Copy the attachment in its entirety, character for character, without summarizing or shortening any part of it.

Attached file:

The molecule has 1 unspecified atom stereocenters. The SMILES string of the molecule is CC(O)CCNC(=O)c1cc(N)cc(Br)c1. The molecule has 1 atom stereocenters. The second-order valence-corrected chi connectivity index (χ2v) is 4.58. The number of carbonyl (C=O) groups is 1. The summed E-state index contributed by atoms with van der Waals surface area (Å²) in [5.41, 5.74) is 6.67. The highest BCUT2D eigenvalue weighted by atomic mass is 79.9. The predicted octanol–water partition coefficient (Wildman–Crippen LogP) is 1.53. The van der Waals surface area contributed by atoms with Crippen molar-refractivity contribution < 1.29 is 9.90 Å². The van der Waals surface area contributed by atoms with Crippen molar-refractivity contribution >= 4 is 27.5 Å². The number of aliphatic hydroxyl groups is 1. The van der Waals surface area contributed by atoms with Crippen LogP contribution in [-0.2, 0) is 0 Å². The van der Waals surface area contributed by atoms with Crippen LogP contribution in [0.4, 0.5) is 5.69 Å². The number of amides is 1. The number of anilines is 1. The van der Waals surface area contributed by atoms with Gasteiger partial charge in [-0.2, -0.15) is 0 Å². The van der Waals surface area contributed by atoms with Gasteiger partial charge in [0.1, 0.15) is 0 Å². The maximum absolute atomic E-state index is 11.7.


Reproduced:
The molecule has 1 unspecified atom stereocenters. The SMILES string of the molecule is CC(O)CCNC(=O)c1cc(N)cc(Br)c1. The molecule has 1 atom stereocenters. The second-order valence-corrected chi connectivity index (χ2v) is 4.58. The number of carbonyl (C=O) groups is 1. The summed E-state index contributed by atoms with van der Waals surface area (Å²) in [5.41, 5.74) is 6.67. The highest BCUT2D eigenvalue weighted by atomic mass is 79.9. The predicted octanol–water partition coefficient (Wildman–Crippen LogP) is 1.53. The van der Waals surface area contributed by atoms with Crippen molar-refractivity contribution < 1.29 is 9.90 Å². The van der Waals surface area contributed by atoms with Crippen molar-refractivity contribution >= 4 is 27.5 Å². The number of aliphatic hydroxyl groups is 1. The van der Waals surface area contributed by atoms with Crippen LogP contribution in [-0.2, 0) is 0 Å². The van der Waals surface area contributed by atoms with Crippen LogP contribution in [0.4, 0.5) is 5.69 Å². The number of amides is 1. The number of anilines is 1. The van der Waals surface area contributed by atoms with Gasteiger partial charge in [-0.2, -0.15) is 0 Å². The van der Waals surface area contributed by atoms with Gasteiger partial charge in [0.1, 0.15) is 0 Å². The maximum absolute atomic E-state index is 11.7.